Amber Johnson and Jennifer Colp of the Manhattan-Ogden School District recently won the 2021 Trailblazer Practitioner Award, given to educators who are exceptional champions for student-centered learning. As upper elementary teachers, Jennifer and Amber work hard to ensure that students know their own abilities and are aware of where they are with regard to their goals. Personalized learning has given them the ability to work as a teaching team even though they have different teaching styles and work in different schools and grade levels.
by Amber Johnson, 4th Grade Teacher at Ogden Elementary School, Manhattan-Ogden School District (USD 383)
As educators we have a vision for our students to be successful humans, whether that be in a classroom, in a career, or in communities. Jennifer, as a mom of two boys, and I, as a foster parent, saw a need for self-advocacy which led to the discovery of personalized learning.
Jennifer began incorporating student choice through a math review learning path in a classroom of fifth graders in the Manhattan-Ogden school district. After seeing increased engagement, she was ready to implement more choice and a learning path model during a regular week of ELA instruction, using the district-provided ELA curriculum. Student choice existed in her classroom for many years prior to implementation of personalized learning, but it wasn’t until the development of the learning path that student ownership became evident.
I moved from the instructor role to more of a facilitator role when I began using primarily small groups for learning. In a school with over 80% of students at or below the poverty line, I saw an opportunity for differentiated learning and developing student leaders within the small groups. Through a deepened understanding of the personalized learning mindset, I saw my students recognize their own strengths and weaknesses, as well as their desire to grow and master skills.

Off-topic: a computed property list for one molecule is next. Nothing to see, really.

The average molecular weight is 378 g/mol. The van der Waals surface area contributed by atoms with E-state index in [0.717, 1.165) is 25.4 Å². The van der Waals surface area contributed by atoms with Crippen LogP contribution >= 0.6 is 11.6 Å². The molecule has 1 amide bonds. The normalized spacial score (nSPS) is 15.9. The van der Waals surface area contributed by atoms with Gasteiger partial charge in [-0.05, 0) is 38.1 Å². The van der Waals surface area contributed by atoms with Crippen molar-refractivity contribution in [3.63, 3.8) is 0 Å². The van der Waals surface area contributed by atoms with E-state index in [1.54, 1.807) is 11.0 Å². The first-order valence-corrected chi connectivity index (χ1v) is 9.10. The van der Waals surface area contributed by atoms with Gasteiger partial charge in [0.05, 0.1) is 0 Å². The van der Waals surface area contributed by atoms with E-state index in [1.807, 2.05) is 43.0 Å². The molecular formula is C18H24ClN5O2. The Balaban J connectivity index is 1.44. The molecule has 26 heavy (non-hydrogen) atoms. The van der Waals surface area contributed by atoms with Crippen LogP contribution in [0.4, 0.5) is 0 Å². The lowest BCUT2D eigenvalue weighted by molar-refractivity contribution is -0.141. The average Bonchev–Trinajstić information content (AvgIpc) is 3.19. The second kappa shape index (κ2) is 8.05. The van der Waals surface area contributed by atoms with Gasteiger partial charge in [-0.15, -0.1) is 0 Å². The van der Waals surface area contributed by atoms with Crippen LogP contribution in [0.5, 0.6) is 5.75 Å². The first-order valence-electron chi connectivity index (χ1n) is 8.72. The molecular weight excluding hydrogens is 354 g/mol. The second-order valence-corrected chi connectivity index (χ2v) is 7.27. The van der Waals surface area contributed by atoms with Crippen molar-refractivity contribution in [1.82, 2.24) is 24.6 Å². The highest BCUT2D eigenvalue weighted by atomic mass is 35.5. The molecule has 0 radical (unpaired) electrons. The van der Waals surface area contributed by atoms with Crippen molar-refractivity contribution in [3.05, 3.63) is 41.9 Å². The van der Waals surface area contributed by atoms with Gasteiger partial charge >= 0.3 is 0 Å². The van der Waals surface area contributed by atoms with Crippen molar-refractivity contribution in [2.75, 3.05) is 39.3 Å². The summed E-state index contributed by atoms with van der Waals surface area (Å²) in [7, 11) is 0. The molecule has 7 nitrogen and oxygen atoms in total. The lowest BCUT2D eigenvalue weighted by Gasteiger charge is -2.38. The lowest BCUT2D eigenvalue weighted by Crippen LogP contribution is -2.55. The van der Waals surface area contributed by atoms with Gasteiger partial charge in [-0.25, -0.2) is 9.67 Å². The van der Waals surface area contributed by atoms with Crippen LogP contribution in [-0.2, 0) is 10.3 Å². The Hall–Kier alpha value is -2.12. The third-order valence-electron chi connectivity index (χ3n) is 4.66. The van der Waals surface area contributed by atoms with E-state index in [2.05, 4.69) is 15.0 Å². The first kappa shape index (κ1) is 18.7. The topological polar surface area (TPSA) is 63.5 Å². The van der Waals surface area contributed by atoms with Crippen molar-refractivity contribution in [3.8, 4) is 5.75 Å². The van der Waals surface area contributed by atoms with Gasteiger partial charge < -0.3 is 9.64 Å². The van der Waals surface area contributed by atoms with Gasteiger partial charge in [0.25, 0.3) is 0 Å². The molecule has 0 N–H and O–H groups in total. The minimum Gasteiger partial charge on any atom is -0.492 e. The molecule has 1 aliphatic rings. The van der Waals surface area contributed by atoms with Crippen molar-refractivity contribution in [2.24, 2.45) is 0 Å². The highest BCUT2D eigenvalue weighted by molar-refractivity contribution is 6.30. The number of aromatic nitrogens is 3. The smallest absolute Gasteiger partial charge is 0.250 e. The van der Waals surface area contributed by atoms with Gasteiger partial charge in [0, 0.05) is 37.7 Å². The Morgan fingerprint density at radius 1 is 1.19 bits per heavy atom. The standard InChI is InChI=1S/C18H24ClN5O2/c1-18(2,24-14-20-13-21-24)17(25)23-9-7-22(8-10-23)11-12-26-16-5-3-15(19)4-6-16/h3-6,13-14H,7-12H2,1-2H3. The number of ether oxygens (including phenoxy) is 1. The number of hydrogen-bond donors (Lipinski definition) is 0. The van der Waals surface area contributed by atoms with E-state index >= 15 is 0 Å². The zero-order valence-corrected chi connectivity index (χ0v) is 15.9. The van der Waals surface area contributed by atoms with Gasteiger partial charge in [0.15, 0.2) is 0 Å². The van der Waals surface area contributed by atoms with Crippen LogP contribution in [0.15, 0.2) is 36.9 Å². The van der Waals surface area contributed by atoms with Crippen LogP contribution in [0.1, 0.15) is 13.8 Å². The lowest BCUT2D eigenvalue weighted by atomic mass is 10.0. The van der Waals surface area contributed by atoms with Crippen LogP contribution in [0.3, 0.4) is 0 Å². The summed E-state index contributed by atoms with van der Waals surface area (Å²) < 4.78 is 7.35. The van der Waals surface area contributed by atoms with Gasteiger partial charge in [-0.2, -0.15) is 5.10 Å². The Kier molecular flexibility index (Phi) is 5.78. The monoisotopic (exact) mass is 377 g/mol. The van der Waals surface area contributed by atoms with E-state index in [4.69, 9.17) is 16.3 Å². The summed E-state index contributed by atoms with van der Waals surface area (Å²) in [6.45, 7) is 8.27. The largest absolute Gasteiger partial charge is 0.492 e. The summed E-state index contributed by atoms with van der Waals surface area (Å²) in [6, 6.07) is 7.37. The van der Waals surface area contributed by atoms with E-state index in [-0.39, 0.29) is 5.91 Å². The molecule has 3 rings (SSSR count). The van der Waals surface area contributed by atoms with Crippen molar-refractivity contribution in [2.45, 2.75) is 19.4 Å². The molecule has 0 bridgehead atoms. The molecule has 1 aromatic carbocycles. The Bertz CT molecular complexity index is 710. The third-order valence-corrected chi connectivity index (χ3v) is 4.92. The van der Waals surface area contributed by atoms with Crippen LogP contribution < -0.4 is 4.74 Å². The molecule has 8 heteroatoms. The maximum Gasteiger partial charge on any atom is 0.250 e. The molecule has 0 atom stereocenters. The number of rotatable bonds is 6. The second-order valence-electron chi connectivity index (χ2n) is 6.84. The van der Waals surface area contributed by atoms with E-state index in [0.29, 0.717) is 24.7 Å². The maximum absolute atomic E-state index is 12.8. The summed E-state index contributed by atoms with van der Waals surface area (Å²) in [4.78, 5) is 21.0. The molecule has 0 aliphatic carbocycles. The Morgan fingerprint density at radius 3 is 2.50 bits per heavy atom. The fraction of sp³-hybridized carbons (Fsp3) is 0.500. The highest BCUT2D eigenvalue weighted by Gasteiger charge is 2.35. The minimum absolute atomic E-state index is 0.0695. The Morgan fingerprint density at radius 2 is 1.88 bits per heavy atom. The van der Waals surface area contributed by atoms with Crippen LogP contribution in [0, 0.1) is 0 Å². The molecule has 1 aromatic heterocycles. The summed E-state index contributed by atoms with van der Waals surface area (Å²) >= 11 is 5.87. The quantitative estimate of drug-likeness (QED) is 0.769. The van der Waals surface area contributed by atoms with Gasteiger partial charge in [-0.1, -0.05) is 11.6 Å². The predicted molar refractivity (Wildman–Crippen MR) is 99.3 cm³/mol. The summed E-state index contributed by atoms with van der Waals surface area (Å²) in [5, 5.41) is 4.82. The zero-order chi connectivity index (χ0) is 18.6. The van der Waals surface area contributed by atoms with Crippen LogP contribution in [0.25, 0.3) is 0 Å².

At this point in time, both of us were working closely with our district instructional coach, who recognized the similarities that were occurring in our classrooms. We began to collaborate to best use our ELA curriculum in ways that empowered students in their learning. Using a learning path/playlist structure, students in our classrooms have choice as they work towards mastery of ELA skills. Jennifer’s students are given the choice in how they learn, what texts they choose to read, and how they practice and apply their skills. My students use their playlist to create their schedule for the week, using their personal “smarts” to choose how they practice various skills and work through their close reading.
Through both of our experiences, we discovered the need to focus on creating flexible learning spaces in our classrooms. We want students to choose which climate zone they want or need to engage in. Through self-awareness and teacher feedback, students can appropriately choose to learn alongside or from other students, with a teacher, or independently. As we reflect on our students’ learning, we realize our current practices and methods have shifted, but our philosophies and goals for our students have remained static. Self-advocacy and student voice continue to be the springboard on which we make decisions.
We continue to revisit our “why” as we move forward on the personalized learning journey. In our school district, we consider ourselves trail guides for our fellow educators, and we encourage them to consider their “why” as they make decisions to empower their students. It is not a matter of the what and the how to embrace the personalized learning mindset but knowing who you are as an educator and the reason why you do what you do.